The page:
WATCH: Cam Norrie's champion's speech earlier this year at Los Cabos

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Would you be surprised to learn that Cam Norrie has the same number of match wins, 44, as Novak Djokovic in 2021? Would you be surprised to know that the 26-year-old Brit is No. 14 in the race to Turin, and soon to make his Top 20 debut in the rankings?

If you’re like me, Norrie’s silently stellar season has crept up on you. He’s Great Britain’s top male player at the moment, and this year he has won his first title, in Los Cabos, and reached finals on clay (Lyon) and grass (Queen’s Club). Still, attention-wise, he has played third fiddle among his countrymen and women in 2021—behind Emma Raducanu’s meteoric rise, and Andy Murray’s rocky comeback road. Before today, Norrie hadn’t done a transcribed press conference since Wimbledon. His Twitter feed consists of occasional retweets of news outlets talking about his wins.

Like Raducanu, Norrie has a far-flung background. He was born in South Africa, grew up in New Zealand, played college tennis at Texas Christian University and represents the U.K. But there’s nothing exotic about his meat-and-potatoes baseline game, other than the fact that he’s left-handed. Like a lot of his fellow southpaws, Norrie was a Rafael Nadal fan growing up, and you can see a slight resemblance to Rafa in the way the 26-year-old walks out to the middle of the court to wave to the crowd after a win.

GettyImages-1346427283

GettyImages-1346427283

Sneaky tall at 6’2,” Norrie isn’t a power player or a spectacular shot-maker. But sometimes that works to a player’s advantage, because it means he doesn’t try to go for a lot of spectacular shots. That was the case in Norrie’s 6-4, 4-6, 6-2 win over Tommy Paul on Wednesday, which sent him into his first Masters 1000 quarterfinal. While Paul charged the net at every opportunity, Norrie ran everything down, kept the ball well inside the lines and kicking high with topspin, and made the passing shots he needed to make. He also showed another Rafa-esque quality: The ability to save break points by swinging his serve wide in the ad court, and following it up with an inside-out forehand into the other corner.

The match hung in the balance for the better part of two hours, until Norrie did two things at the start of the third set: At 1-1, he broke Paul’s serve in a 12-minute game, on his ninth break point. Then, at 2-2, he won a 26-point rally to hold serve. The combination seemed to break the American’s spirit, and Norrie won the last four games. He’s a stubborn competitor.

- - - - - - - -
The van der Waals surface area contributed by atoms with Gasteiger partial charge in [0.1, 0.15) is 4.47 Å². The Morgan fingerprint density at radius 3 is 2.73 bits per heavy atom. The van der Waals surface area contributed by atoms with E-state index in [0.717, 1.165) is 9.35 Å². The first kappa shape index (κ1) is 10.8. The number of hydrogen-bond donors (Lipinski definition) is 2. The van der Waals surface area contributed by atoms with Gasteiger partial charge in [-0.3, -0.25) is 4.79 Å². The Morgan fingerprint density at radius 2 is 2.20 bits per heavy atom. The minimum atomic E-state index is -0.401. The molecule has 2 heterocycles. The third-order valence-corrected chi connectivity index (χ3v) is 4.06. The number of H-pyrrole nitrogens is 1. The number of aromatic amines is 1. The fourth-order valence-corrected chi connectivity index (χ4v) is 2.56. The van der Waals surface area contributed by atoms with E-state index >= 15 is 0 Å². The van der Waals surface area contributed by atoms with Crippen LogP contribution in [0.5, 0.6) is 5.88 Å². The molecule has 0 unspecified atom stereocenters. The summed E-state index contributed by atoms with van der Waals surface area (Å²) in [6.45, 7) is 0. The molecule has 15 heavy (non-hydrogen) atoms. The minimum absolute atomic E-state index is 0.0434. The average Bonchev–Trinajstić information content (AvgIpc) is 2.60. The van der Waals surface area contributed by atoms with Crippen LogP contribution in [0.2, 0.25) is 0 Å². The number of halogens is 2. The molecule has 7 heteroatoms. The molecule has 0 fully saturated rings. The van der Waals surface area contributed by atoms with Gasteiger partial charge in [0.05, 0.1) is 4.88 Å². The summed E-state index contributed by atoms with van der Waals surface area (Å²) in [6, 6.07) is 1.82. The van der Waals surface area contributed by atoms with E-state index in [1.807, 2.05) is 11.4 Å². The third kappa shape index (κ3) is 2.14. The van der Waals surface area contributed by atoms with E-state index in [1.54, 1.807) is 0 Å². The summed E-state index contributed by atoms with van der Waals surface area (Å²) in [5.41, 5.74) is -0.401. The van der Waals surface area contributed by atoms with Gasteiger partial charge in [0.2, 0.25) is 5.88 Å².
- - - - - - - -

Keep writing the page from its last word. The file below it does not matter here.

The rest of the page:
“I knew what I was in for,” Norrie said of Paul’s net-rushing in a Tennis Channel interview. “I stayed pretty composed in the big moments.”

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Norrie was a Rafael Nadal fan growing up, and you can see a slight resemblance to Rafa in the way the 26-year-old walks out to the middle of the court to wave to the crowd after a win.

Norrie was a Rafael Nadal fan growing up, and you can see a slight resemblance to Rafa in the way the 26-year-old walks out to the middle of the court to wave to the crowd after a win.

This summer, Norrie, who is coached by his former college teammate Facundo Lugones, explained his recent success in suitably nuts and bolts terms, and showed a penchant for detailed analysis of his own game.

“First of all, there’s the serve and return, I think I’m just doing those two fundamentals very well,” he said. “I’ve been a little bit more comfortable coming forward…I’m defending the forehand a lot better…I think I’m using my backhand line approach very well.”

“I think I’m doing a lot of things well. But also there’s so much I can work on, there’s so many improvements that I can make. It’s exciting stuff for me.”

As grounded as Norrie can sound, he also likes to dream big: No. 1-ranking big.

“I know I’ve got a long way to go,” Norrie says of the top spot, “but that’s the goal for me.”

He might be a little closer to that goal if the draw gods had smiled on him at the Slams in 2021. Instead, he got a strong dose of the Big 3. He faced Nadal in the third round at the Australian Open and Roland Garros, and Roger Federer in the third round at Wimbledon. He won one set in those three matches, but he took the positive where he could.

“I think it’s so good to play these guys, to experience it,” he said after losing to Federer. “I can’t complain about the draws at all. It’s just where my ranking is at the moment. I’m happy with my progression.”

Norrie’s ranking has risen since then, and his draws will surely improve because of it. Next up in Indian Wells is Diego Schwartzman; at last year’s US Open, Norrie beat the Argentine 7-5 in the fifth set. A few more wins like that, a few more finals, a few more deep runs at Masters 1000s, and the tennis world might have to start making some noise about Cam Norrie.